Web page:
J Extra Corpor Technol
Volume 53, Number 4, December 2021
|Page(s)||293 - 298|
|Published online||15 December 2021|
The Use of Extracorporeal Membrane Oxygenation in COVID-19 Patients with Severe Cardiorespiratory Failure: The Influence of Obesity on Outcomes
* SpecialtyCare, Indiana, Nashville, Tennessee;
† Department of Surgery, University of Florida, Gainesville, Florida
Address correspondence to: Linda B. Mongero, BS, CCP, emeritus,
Vice President, ECLS/ECMO, SpecialtyCare, Inc., 3100 West End Avenue, Nashville,
TN 37203. E-mail: email@example.com
Accepted: 16 September 2021
Extracorporeal membrane oxygenation (ECMO) in the management of severely ill patients with COVID-19 has been reported in more than 5,827 cases worldwide according to the Extracorporeal Life Support Organization (ELSO). Several pre-existing conditions have been linked to an increase in COVID-19 mortality risk including obesity. The purpose of this research is to review the clinical experience from a cohort of 342 COVID-19 patients treated with ECMO in which 61.7% (211/342) are confirmed obese. Following institutional review board approval, we reviewed all 342 COVID-19 patients supported with ECMO between March 17, 2020 and March 18, 2021, at 40 American institutions from a multi-institutional database. Descriptive statistics comparing survivors to non-survivors were calculated using chi-square, Welch’s ANOVA, and Kruskal-Wallis rank sum test as appropriate. Multivariable logistic regression was used to estimate the effect of body mass index (BMI) on the odds of survival while adjusting for age, gender, chronic renal failure, diabetes, asthma, hypertension, and pre-ECMO P/F ratio. Descriptive analysis showed that obese patients were more likely to be hypertensive (58.1% vs. 32%, p < .001), diabetic (42% vs. 30%, p < .05), and female (35% vs. 21%, p < .05), and had longer median days from intubation to cannulation (4.0 vs. 2.0, p < .05). Obese patients appeared to also have a slightly lower median age (47.9 vs. 50.5, p = .07), higher incidence of asthma (17.8% vs. 10.2%, p = .09), and a slightly lower pre-ECMO PaO2/FiO2 ratio (67.5 vs. 77.5, p = .08) though these differences were slightly less statistically reliable. Results from the logistic regression model suggest no statistically reliable association between BMI and odds of survival. Age had a moderately large and statistically reliable negative association with survival; the relative odds of survival for a 59-year-old patient were approximately half those of a 41-year-old patient (OR = .53, 95% CI: .36–.77, p < .001). Obesity does not seem to be a major risk factor for poor outcomes in COVID-19 patients supported with ECMO; however, age was moderately negatively associated with survival. The potential influence of other comorbidities on odds of survival among these patients warrant further investigation.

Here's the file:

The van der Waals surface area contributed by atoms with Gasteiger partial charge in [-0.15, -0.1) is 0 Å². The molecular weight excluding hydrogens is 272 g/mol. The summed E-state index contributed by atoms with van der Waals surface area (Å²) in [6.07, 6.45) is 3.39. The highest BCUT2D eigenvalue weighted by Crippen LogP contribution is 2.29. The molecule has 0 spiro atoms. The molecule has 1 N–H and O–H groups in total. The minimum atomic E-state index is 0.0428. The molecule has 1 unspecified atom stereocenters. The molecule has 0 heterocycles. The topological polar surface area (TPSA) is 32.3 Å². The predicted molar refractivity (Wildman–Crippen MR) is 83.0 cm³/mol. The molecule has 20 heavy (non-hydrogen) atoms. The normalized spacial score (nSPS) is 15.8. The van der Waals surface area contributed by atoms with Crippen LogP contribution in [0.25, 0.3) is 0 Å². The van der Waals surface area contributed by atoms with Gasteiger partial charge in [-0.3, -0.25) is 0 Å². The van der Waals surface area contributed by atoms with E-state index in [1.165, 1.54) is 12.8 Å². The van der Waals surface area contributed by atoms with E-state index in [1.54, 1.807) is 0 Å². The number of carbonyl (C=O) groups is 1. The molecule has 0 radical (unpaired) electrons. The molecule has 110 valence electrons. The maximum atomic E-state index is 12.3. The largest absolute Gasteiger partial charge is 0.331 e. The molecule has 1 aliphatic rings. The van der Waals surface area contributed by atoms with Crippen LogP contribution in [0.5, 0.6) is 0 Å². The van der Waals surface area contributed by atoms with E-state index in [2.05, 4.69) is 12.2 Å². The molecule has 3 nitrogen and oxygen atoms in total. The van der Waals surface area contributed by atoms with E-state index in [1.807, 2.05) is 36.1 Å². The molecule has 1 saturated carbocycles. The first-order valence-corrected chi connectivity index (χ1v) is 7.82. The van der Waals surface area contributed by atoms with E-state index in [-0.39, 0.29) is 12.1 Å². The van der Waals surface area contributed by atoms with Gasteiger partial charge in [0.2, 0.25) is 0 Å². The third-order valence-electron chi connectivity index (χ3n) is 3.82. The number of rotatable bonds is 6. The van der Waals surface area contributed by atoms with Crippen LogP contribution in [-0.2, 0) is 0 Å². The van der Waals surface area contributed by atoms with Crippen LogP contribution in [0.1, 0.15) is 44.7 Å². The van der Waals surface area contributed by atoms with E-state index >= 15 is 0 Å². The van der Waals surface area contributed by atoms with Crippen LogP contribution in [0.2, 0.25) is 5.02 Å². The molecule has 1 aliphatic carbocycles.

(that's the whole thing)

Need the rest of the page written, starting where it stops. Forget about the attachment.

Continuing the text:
Key words: obesity / ARDS / acute kidney injury / ECMO / COVID-19.
© 2021 AMSECT
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